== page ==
“I really needed it at the time,” Greer said. Her HbA1c, a blood sugar measurement critical for diabetics, was at 10; below 8 is the threshold for diabetes under control. Help support quality local journalism like this. Ascension Wisconsin started the program — called Under 8 — in 2020, focusing on patients who live in the low-income neighborhoods near its Ascension SE Wisconsin-St. Joseph campus on the city's northside. The 12-week program provides five prepared healthy meals — designed for people with diabetes — each week from UpStart Kitchen, a restaurant incubator in Milwaukee's Sherman Park neighborhood. The program also provides grocery bags of food healthy for diabetics, and holds weekly meetings that offer counselling on nutrition, lifestyle and medication adherence. Over the duration of the program, Greer's HbA1c fell from 10 to 6.3. The program is an example of how to improve health by going outside the four walls of a clinic and meeting people where they live, said Nancy Leahy, a nurse practitioner with Ascension Wisconsin. “We do it in a community setting, where people are a little more comfortable than meeting in a hospital or a clinic," she said. It also is one of hundreds of initiatives — most of them small for now — started by health systems nationwide that move beyond doctor visits in clinical settings and instead address underlying social and economic conditions that affect health, particularly among poor people. Those conditions — what are known as the social determinants, or drivers, of health — can be more important than access to the best doctors and medicines in influencing a person's overall health. They include food, housing, education, employment, neighborhoods, and the support of family and friends. Putting more resources toward addressing them not only could improve lives, it could save money. Adequate and stable housing often is considered the foundation of good health. But access to healthy and appropriate food can be as important, particularly in managing chronic conditions, such as diabetes and heart failure. And those conditions are more common among people who have low incomes. Some initiatives by health systems and, increasingly, health insurers focus on finding new ways to help people with those conditions to eat healthier. Some center on lessening food insecurity — the uncertain access to adequate, quality food. Some do both. There are hurdles to overcome. Healthy food can be more expensive, and the amount of money someone on a tight budget spends on housing can limit what's left for food. Copy text Share this story Seth Berkowitz, a physician and professor of general medicine and clinical epidemiology at the University of North Carolina at Chapel Hill Fundamentally this gets down to insufficient resources that people need to maintain health, and food insecurity is just one manifestation of that. Quote icon Lower-income neighborhoods may be so-called food deserts, where corner convenience stores with limited offerings have taken the place of full-fledged supermarkets. For someone without a car, a trip to a supermarket can become a trek that involves several buses, possibly young children in tow, and then hauling back bags of groceries. "Fundamentally this gets down to insufficient resources that people need to maintain health, and food insecurity is just one manifestation of that,” said Seth Berkowitz, a physician and professor of general medicine and clinical epidemiology at the University of North Carolina at Chapel Hill. Education and health literacy — understanding what makes up a healthy diet and how to achieve it — also have a role. People who are skeptical of the prevalence of food insecurity note that many poor people are overweight or obese. What's lost is that some, without the knowledge or the ability to get good food, may be getting by on calorie-rich processed foods and snacks. The cost of food insecurity The impact of food insecurity on health is not new. For adults, it is associated with diabetes, heart disease, high blood pressure, obesity, chronic kidney disease, osteoporosis, depression and other medical conditions, according to the Food Research & Action Center. Food insecurity added an estimated $51.8 billion a year to the health care costs for adults, according to a 2019 study done by Berkowitz and his co-authors. That included an estimated $687 million in additional health care costs in Wisconsin. The study found that health care costs for adults who were food insecure was $1,073 to $2,595 a year higher than costs for adults who had adequate food. The study did not find a significant increase in costs for children. But food insecurity is associated with an array of poor health outcomes for children, from more frequent colds and stomach aches to behavioral health conditions, according to the Food Research & Action Center. Rowan Van Patten, 19, from Davenport, Iowa, a Milwaukee Institute of Art & Design student, with food received from the Interchange Food Pantry. Van Patten doesn’t receive assistance from family, and struggles to balance the cost of school and meals. He sought assistance at food pantries.Angela Peterson / Milwaukee Journal Sentinel “After multiple risk factors are considered, children who live in households that are food insecure, even at the lowest levels, are likely to be sick more often, recover from illness more slowly, and be hospitalized more frequently,” the American Academy of Pediatrics said in a policy statement titled Promoting Food Security for All Children. “Lack of adequate, healthy food can impair a child’s ability to concentrate and perform well in school and is linked to higher levels of behavioral and emotional problems from preschool through adolescence.” For adults, much of the increased cost for adults came from more hospital stays and emergency department visits. Here’s one example: A study done in California found a 27% increase in hospital admissions for people with diabetes who have low incomes in the last week of the month compared with the first week. There was no change for people with higher incomes. The likely reason is that people with low incomes had exhausted their food benefits and had less access to the foods essential to managing the disease at the end of the month. The increase overall actually was higher. The study looked at just hospital admissions and did not include increased visits to clinics or emergency departments. Low-interest loans, vouchers for food Nationally, initiatives by health systems have included providing financial support, such as low-interest loans for supermarkets to open in a low-income neighborhood. Some are experimenting with providing medically tailored meals to people with chronic diseases. The initiatives supplement and build on the work done for decades by organizations throughout the country, such as the Hunger Task Force in Milwaukee, to lessen food insecurity and encourage healthy diets. Chorus Community Health Plans, formerly Children’s Community Health Plan, for example, has a pilot program — Fresh Food Rx — that enables physicians and other clinicians at its Midtown Clinic to give vouchers for Pete’s Fruit Market to people who have been screened for food insecurity. Juan Gonzalez stocks fruits and vegetables at Pete’s Fruit Market in Milwaukee. Children's Wisconsin has a pilot program at its Midtown Clinic, 5433 W. Fond Du Lac Ave., in which a physician, or other clinician, can give struggling patients vouchers for food at the grocery store.Angela Peterson / Milwaukee Journal Sentinel The grocer offers items such as its popular value baskets that contain a mix of vegetables and fruits, said Sam Cunningham, manager of the store at 2323 N. Dr. Martin Luther King Jr. Drive. “Healthy eating means a long-lasting life,” Cunningham said. Again, there are hurdles. Children can be picky eaters, said Lisa Zetley, a pediatrician at the Midtown Clinic. Families with low incomes often buy things that won’t spoil. Some people don't know how to cook different vegetables. Chorus Community Health Plans, an affiliate of Children’s Wisconsin, offers everyone in its health plans free access to the Foodsmart app. More than 5,400 people in its health plans have signed up for the app. One feature provides access to a registered dietrician, and 3,145 people in the health plans have made use of that feature more than 5,500 times so far. The app also provides healthy recipes that appeal to children. It then turns the recipes into a shopping list — and shows which supermarkets have the lowest prices for the ingredients. The idea is to offer personalized, culturally relevant recipes that are affordable and support lasting changes to eating behavior, said Mark Rakowski, president of Chorus Community Health Plans "This is literally the first solution that resonates with all of our providers as they look to support the patients and families that are food insecure, or who are looking for support to eat healthier," he said. Cutting or skipping meals An estimated 33.8 million people — living in more than one in 10 households — were food insecure in 2021, according the U.S. Department of Agriculture. This means they reduced the quality or variety of what they ate because of lack of money or other resources at some point during the year. It doesn’t happen regularly. But it happened on average in seven months of the year. These figures require some parsing. They include 8.6 million adults — and 521,000 children — who live in 5.1 million households with very low food security. This means that one or more people in the household — usually an adult — ate less or went without food at times during the year because they had insufficient money or other resources. In more than 80% of those households, an adult cut or skipped a meal because of a lack of food in three or more months out of the year. In Wisconsin, an average of 246,000 households were food insecure and 77,000 had very low food security from 2019 through 2021, according to the USDA. Without question, food insecurity would be more widespread and severe without federal food programs such as the Supplemental Nutrition Assistance Program, or SNAP; the Special Supplemental Nutrition Program for Women, Infants, and Children, or WIC; and the National School Lunch Program. But those programs only go so far: 56% of the households that reported being food insecure did so even though they participated in one or more of those programs, according to the USDA. Copy text Food pantries are things we should be putting out of business. Quote icon The number of food pantries in southeastern Wisconsin — more than 100, including ones open only a few hours a week — suggests the extent of food insecurity. They have become an integral part of the country’s safety net. To advocates, that’s less than ideal. “Food pantries are things we should be putting out of business,” said Sherrie Tussler, executive director of the Hunger Task Force. Feeding more than 42 million The largest and most important of the federal programs is SNAP, the Supplemental Nutrition Assistance Program. The program helps feed more than 42 million Americans — roughly 1 in 8 — each month. Two-thirds of those participating in the program are children, over 65 or people with disabilities. “SNAP has become the key safety net program for low-income families,” said Choe East, an economist at the University of Colorado-Denver who has studied the program. Eligibility is based on a complex formula that includes an array of deductions for living expenses. Individuals and families are expected to spend 30% of their income on food after those deductions. The benefits are available only to U.S. citizens and limited groups of legal immigrants. Undocumented, or illegal, immigrants are not eligible. Workers on strike and most college students are not eligible. And unemployed adults 18 to 50 without children and who are not disabled are eligible for only three months every three years. Advocates have long contended that SNAP benefits are too low — Tussler said the benefit is based on a starvation diet created in the 1960s. On Oct. 1 last year, the federal government increased the benefit by 21%, or an average of $36.24 a month per person, after the USDA re-evaluated the cost of a nutritious, practical diet. Evidence consistently shows that the benefit was too low to provide for a realistic healthy diet, the USDA said. Ascension Wisconsin parish nurse Julia Means, right, helps a client at the food pantry at Ebenezer Health Resource Center in MilwaukeeAngela Peterson / Milwaukee Journal Sentinel “It’s an investment in our nation’s health, economy, and security,” Tom Vilsack, the Secretary of Agriculture, said in a news release. “Ensuring low-income families have access to a healthy diet helps prevent disease, supports children in the classroom, reduces health care costs, and more. Studies support that. One study found that access to food stamps before birth and in early childhood leads to a significant reduction in the incidence of obesity, high blood pressure, heart disease and diabetes in adulthood. Studies also have shown that the program improves children’s reading and math skills and increases their chances of graduating from high school. Critics of the program contend that it could have more incentives to encourage people to buy the right foods. Some studies have noted the amount spent on soda and frozen desserts. “Americans across the economic spectrum don’t have the best diets,” said Diane Whitmore Schanzenbach, a professor of education and social policy at Northwestern University. In general, people want a healthy diet when they have more resources, she said. But she acknowledged that encouraging people to eat healthier is complicated. “I wouldn’t want to pretend that there is a simple answer,” said Schanzenbach, a national expert on the SNAP program and co-author of an important study on its long-term benefits. The goal is not to help people afford more food, but to help them afford healthier food. The recent increase in SNAP benefits — which was based partly on a diet that includes more fish, and red and orange vegetables — was designed with that in mind. 'You need that extra encouragement' Many of the initiatives by health systems focus as much on encouraging people to eat healthy as on food insecurity. Ascension Wisconsin’s Under 8 program, for instance, changed the way Greer eats. She no longer eats fried foods and now eats less meat and more fruit and vegetables. And she learned about healthy alternatives to snacks, which are important in maintaining the right level of blood sugar. “There were some nuts that I didn’t know we could have,” Greer said. The weekly educational sessions are held at Ebenezer Ministry & Family Worship Center. The program also has an arrangement with Lyft for people who need transportation. Shermaria Staples, 14, left, helps her mother, Shelly Greer, make smoothies. Shelley was diagnosed with diabetes in late 2017 and had a HbA1c measurement of 10, which was too high. Ascension's "Under 8" program for diabetes treatment helped drop the number to 6.3.Angela Peterson / Milwaukee Journal Sentinel So far, 27 people referred by their physicians have participated in the program and their HbA1c levels have dropped by an average of 1.6 points. “We notice that just small changes in their diet can actually improve their diabetes,” said Leahy, the nurse practitioner with Ascension Wisconsin. The prepared meals and grocery bags of food, though, may be secondary in the program’s effectiveness. Being with other people who had diabetes was the best part of the program, Greer said. “You feel like you are alone in this thing,” she said. “It was so overwhelming.” The people in the program knew what it was like to have diabetes and encouraged each other. “You could just be yourself and you were amongst friends,” she said. Greer plans to volunteer to help future groups in the program. “I know how it feels,” she said. “Sometimes you need that extra encouragement.” Thousands of dollars saved The Ascension Wisconsin program is similar but somewhat less structured than one of the most promising interventions that link food and health — what are known as medically tailored meals. Geisinger Health, a health system in central Pennsylvania, has drawn national attention for its Fresh Food Farmacy program for people with uncontrolled diabetes who were food insecure. People in the program received enough food to prepare 10 healthy meals for their whole family, plus weekly sessions on managing diabetes. The program also provided transportation to the sessions when needed. Medical expenses fell between $16,000 and $24,000 for each person in the initial program — though the initial rollout included particularly complex and high-cost patients, according to an article in the Harvard Business Review. The improvement in their health was equally impressive. Valentinus Triggs, 49, leaves the Village Church in Milwaukee after receiving donations from the Interchange Food Pantry. Triggs is a regular at the weekly pantry. He once worked in the fast food industry and was employed through a temporary agency for four years. In between looking for a full time job, the pandemic hit and he became unemployed. “When you hit a difficult time - it’s (food pantry) that’s there for you. It came in the nick of time. And I can still share it (his food) with someone else.There is always a need out there,” he said.Angela Peterson / Milwaukee Journal Sentinel Within 12 months, the participant’s HbA1c levels dropped more than two points, from an average of 9.6 before the program to 7.5. Each one-point drop results in an estimated 20% drop in the chance of death and complications, such as blindness and kidney failure from diabetes, according to the article. It also is estimated to save $8,000 to $12,000 in health care costs. All this took work, involving a team that included a program coordinator, nurse, primary care physician, registered dietitian, pharmacist, health coach, community health assistant and administrative staff. Most of the program’s cost — about $2,200 per participant in 2017 — was in staff time, not in the cost of food. The program suggests the potential improvement in health — and potential cost savings — in treating diabetes by focusing on food and intensive coaching of patients. Other programs also have demonstrated success in using food to treat disease. Community Servings in Boston was a pioneer. It started a program 1990 with AIDS activists, faith groups and community organizations through the leadership of the American Jewish Congress to provide home-delivered meals to people with HIV/AIDs. The program now provides 10 meals and snacks, such as fresh fruit, homemade rolls and apple sauce, throughout Massachusetts to people with certain chronic diseases. It also contracts with health plans to offer the meals as a benefit to help keep people stay out of the hospital. A food bag for children is filled at the Interchange Food Pantry at the Village Church in Milwaukee.Angela Peterson / Milwaukee Journal Sentinel The program lowered the health care costs of the participants by an average of 16%, according to a study published in the Journal of the American Medical Association, or JAMA. The savings came from fewer hospital admissions, visits to emergency departments, ambulance transfers and stays in rehabilitation hospitals. Massachusetts’ Medicaid program now pays for medically tailored meals. North Carolina, California and New York also have programs or pilot programs that do the same. “It's vital for people's health and well-being,” said Jean Terranova, director of food and health policy at Community Servings. Community Servings is one of the founding members of the Food is Medicine Coalition that is working to make medically tailored meals available nationwide and lobbying to have Medicare and state Medicaid programs to cover them the same way they cover prescription drugs and other treatments. Food For Health, a nonprofit organization spun out from the Dohmen Company Foundation in Milwaukee, is a member of the coalition and hopes to make medically tailored meals available throughout Wisconsin. Building a body of research Medically tailored meals are the intervention that has been most studied. But researchers still are trying to figure out what works best. The Medical College of Wisconsin, for instance, is doing studies that look at the most effective ways to encourage people with chronic diseases to maintain a healthy diet, including one in which it is working with the Hunger Task Force in Milwaukee. The studies, which are funded by the National Institutes of Health, are designed to build on the smaller studies that have been done so far. “If we provide food as part of medical care, we actually don't know if that will change your health outcome,” said Rebekah J. Walker, a professor at the Medical College of Wisconsin. Christopher Burton, owner of T.B. Catering, center, along with staff and family members, sister Shalawn Tillis, left and his cousin Tiffany Jackson, right, prepare to pack up weekend meals at UpStart Kitchen in Milwaukee. T.B. Catering prepared meals for three different locations that included, dinner, lunch and breakfast.Angela Peterson / Milwaukee Journal Sentinel The studies that have been done so far, though, are encouraging. “A lot of the work that we have suggests where you should go,” Walker said. Not every initiative will improve health or lower health care costs. And some are likely to fail. But momentum is building, as physicians, health systems and health insurers increasingly see food as an integral part of health care. “It comes down to using the right type of intervention in the right circumstances,” Berkowitz said. Annie Mattea contributed to this report while attending Marquette University and working as a research assistant to O'Brien Fellow Guy Boulton. Meet the team Photos & Video Angela Peterson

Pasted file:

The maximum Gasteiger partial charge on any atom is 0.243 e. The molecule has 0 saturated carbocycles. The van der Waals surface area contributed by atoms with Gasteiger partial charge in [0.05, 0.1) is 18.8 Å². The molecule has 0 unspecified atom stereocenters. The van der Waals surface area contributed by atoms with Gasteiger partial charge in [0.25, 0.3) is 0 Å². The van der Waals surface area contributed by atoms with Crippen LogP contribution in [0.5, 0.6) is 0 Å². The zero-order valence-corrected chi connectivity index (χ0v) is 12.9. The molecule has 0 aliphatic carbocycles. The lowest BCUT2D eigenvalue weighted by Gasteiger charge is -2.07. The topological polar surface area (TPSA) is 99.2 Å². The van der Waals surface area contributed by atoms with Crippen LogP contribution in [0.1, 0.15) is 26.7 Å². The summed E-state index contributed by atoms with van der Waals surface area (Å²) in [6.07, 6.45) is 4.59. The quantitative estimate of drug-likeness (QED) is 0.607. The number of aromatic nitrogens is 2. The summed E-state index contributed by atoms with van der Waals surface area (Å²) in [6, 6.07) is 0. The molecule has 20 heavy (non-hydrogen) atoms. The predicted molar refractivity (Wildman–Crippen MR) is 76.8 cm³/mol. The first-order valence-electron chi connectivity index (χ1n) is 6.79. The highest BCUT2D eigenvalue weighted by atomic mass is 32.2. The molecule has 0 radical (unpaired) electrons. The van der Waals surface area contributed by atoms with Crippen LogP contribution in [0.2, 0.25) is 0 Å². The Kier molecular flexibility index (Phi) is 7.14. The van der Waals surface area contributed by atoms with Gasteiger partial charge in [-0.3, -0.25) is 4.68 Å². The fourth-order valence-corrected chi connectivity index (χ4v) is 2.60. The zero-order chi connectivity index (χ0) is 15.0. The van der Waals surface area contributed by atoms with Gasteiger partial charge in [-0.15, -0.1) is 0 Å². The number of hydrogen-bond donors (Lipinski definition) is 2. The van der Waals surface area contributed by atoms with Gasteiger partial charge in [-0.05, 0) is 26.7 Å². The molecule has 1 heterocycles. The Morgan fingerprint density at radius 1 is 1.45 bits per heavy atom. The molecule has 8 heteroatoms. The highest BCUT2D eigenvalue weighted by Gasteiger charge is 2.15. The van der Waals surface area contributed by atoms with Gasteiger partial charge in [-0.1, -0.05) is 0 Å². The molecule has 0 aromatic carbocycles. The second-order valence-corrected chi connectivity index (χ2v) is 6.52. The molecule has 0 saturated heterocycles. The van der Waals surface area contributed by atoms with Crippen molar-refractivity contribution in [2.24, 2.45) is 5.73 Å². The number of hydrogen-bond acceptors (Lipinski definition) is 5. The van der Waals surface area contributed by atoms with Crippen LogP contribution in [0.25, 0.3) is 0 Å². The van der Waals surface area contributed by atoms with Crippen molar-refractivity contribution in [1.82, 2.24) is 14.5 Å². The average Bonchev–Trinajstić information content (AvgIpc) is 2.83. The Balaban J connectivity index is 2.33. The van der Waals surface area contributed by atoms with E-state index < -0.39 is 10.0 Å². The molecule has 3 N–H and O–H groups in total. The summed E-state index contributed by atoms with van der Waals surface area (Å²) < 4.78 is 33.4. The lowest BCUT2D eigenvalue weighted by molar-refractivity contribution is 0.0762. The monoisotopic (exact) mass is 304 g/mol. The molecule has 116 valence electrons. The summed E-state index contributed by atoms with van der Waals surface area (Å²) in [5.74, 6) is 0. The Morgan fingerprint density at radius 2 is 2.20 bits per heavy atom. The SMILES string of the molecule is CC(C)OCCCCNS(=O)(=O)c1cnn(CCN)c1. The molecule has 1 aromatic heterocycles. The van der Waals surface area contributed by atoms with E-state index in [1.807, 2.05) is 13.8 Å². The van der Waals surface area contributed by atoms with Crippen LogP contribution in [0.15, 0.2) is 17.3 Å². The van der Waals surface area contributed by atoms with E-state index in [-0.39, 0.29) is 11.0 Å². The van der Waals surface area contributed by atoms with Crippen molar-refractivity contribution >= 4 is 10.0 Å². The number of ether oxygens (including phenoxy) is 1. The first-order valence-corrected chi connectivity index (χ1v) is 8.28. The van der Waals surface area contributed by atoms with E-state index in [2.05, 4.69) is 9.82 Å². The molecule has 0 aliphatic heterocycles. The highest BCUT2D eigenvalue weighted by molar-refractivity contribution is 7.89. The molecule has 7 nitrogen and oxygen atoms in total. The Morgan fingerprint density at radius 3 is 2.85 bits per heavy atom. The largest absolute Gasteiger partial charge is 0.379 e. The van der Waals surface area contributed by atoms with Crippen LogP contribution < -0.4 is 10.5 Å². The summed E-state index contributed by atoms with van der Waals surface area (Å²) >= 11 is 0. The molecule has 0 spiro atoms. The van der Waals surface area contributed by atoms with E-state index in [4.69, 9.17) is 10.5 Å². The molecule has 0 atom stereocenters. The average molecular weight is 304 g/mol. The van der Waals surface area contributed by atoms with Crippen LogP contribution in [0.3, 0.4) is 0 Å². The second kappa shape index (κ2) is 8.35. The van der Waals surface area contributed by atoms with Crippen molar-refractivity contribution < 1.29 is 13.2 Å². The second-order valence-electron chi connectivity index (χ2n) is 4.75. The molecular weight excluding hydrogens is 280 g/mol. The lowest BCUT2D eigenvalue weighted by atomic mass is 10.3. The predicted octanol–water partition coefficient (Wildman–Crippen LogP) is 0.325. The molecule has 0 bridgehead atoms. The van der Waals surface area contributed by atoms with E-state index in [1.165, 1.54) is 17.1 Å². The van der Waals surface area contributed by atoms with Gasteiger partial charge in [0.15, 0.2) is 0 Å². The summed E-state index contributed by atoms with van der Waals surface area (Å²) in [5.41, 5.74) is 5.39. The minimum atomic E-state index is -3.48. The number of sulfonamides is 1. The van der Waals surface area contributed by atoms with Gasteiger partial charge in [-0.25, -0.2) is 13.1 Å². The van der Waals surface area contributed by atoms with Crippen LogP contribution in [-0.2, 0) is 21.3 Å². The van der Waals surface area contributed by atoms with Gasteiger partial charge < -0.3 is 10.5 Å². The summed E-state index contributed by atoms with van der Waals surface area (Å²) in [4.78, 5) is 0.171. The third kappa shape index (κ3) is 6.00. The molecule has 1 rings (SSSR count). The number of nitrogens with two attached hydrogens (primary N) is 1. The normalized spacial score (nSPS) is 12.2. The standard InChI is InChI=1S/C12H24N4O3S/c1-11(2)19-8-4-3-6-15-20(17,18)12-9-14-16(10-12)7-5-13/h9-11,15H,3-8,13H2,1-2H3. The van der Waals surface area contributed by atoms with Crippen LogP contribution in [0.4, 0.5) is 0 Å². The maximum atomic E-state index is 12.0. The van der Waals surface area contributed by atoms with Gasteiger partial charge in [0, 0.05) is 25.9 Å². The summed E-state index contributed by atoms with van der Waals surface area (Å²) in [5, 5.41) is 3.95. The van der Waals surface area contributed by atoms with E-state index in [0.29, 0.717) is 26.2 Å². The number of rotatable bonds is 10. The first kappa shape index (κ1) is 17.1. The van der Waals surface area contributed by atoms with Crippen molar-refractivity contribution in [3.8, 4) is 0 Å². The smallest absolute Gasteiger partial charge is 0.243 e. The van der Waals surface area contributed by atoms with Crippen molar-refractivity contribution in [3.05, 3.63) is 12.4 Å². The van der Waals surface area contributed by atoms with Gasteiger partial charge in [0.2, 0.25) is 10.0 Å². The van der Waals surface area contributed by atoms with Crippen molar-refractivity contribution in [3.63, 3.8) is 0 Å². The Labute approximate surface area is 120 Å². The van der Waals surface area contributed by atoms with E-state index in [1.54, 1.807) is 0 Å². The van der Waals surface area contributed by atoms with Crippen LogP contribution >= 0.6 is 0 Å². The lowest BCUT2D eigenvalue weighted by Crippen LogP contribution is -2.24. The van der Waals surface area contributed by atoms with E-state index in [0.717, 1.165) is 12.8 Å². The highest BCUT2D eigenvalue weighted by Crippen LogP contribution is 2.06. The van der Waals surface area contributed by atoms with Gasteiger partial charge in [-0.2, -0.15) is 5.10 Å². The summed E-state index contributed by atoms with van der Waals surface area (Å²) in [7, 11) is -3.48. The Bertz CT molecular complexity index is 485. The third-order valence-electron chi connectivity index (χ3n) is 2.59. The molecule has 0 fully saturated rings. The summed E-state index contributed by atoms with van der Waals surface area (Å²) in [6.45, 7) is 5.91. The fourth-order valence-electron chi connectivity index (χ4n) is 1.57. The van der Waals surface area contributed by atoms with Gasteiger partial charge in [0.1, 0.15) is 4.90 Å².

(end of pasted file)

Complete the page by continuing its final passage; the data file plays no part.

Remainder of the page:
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Milwaukee Institute of Art & Design was founded in 1974.
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Milwaukee Institute of Art & Design's headquarters is located at 273 E. Erie St., Milwaukee.